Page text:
“We’re led as much as possible by the FJMC,” said Wheeler, who uses the acronym Inuvialuit Joint Fisheries Management Committee.

“Ultimately, we’re trying to create a product that’s going to be useful — whether that’s continuous monitoring methods in the community or data products that can be used and shared.”



Georgia Hole (postdoctoral researcher, Anglia Ruskin University) and Helen Wheeler (associate professor, Anglia Ruskin University) in a packraft, leaving the beaver lodge. Photo: Georgia Hole

For Nakimayak, who chairs the committee, the study has become more stressful since it began.

“Beavers have a huge impact on fish and fish habitats,” he said. “With low water this year, it has made this issue a problem. It is more important for us to do this research. ”

The study focused on Aklavik, Tuktoyaktuk and Inuvik, and watersheds along the Inuvik-Tuktoyaktuk route. Nakimayak says he has seen significant changes in these areas firsthand.

“There were eight dams in Hans Creek last year, and this year there were ten,” he said.

“Hans Creek feeds into Husky Lakes, and is one of the most productive streams in the area. With the amount of work – whether it’s the people fishing in Husky Lakes, and the beavers – that’s going to really affect our ecosystem. Whales and marine life depend on the fish in Husky Lakes.”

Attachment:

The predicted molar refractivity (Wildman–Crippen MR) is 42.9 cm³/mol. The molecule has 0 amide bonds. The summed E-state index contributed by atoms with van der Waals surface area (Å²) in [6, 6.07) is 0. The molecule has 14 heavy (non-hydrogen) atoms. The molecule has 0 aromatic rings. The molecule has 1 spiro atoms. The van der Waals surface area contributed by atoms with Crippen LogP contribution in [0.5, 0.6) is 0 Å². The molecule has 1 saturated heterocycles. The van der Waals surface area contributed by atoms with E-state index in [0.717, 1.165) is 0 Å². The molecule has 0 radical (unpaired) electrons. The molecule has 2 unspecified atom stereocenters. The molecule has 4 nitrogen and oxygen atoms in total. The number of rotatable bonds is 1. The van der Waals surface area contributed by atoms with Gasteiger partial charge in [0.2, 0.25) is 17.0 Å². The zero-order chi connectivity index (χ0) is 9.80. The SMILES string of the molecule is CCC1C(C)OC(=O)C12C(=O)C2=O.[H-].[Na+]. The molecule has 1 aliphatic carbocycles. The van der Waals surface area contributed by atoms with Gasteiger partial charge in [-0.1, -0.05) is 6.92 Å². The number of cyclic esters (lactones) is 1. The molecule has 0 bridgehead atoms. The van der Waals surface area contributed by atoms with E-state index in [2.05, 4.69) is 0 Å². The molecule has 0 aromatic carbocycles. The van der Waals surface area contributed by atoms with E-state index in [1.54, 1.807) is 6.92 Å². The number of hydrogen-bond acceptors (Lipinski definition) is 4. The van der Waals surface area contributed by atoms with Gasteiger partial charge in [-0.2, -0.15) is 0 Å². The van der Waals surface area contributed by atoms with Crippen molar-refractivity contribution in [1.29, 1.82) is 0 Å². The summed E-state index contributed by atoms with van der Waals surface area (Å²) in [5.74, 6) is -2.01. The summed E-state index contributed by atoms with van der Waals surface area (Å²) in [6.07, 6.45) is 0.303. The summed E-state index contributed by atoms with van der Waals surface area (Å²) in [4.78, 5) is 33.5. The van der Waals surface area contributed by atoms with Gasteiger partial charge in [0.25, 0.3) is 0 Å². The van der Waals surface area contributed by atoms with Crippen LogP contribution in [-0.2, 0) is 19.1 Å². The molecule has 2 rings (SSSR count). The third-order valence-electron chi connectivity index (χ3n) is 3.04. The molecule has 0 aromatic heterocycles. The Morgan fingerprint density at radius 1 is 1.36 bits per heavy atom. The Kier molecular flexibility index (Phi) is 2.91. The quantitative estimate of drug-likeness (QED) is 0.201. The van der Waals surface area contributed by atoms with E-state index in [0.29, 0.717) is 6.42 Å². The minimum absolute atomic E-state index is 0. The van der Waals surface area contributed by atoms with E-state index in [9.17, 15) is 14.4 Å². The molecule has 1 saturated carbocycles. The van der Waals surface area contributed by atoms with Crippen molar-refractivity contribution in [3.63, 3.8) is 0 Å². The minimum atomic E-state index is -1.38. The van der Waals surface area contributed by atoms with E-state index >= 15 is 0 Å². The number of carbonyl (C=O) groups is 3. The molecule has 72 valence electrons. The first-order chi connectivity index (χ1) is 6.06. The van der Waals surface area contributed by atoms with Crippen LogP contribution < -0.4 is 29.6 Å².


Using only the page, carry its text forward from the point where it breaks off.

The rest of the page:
Researchers are collecting drone footage near Trail Valley Creek. Photo courtesy of Helen Wheeler

Wheeler says the project aims to address three main issues: how much the beaver population is growing, how it affects fish and fish and habitat, and, how that change affects the surrounding community.

It may sound simple, but the scope of work this will require is ambitious: using NASA satellite data and mathematical modeling to predict beaver movement and hydrological changes, holding community workshops and collecting oral history, and collecting ground data and mapping permafrost. .

Barin is also involved in an ongoing Canadian Agency project led by Marsh that uses satellites to measure water levels in all lakes in the area.



Yannan Wang of the University of Guelph is working on the beaver movement modeling side of the project, directed by Ben DeVries. They presented the first results at the 44th Canadian Symposium on Remote Sensing in Yellowknife this past June.

“Basically, what I’m doing is developing a series of statistical models to map the current and potential environmental impacts of beaver ponds using Landsat data developed by NASA,” Wang said. “The data … captures changes in surface moisture over the past 40 years.”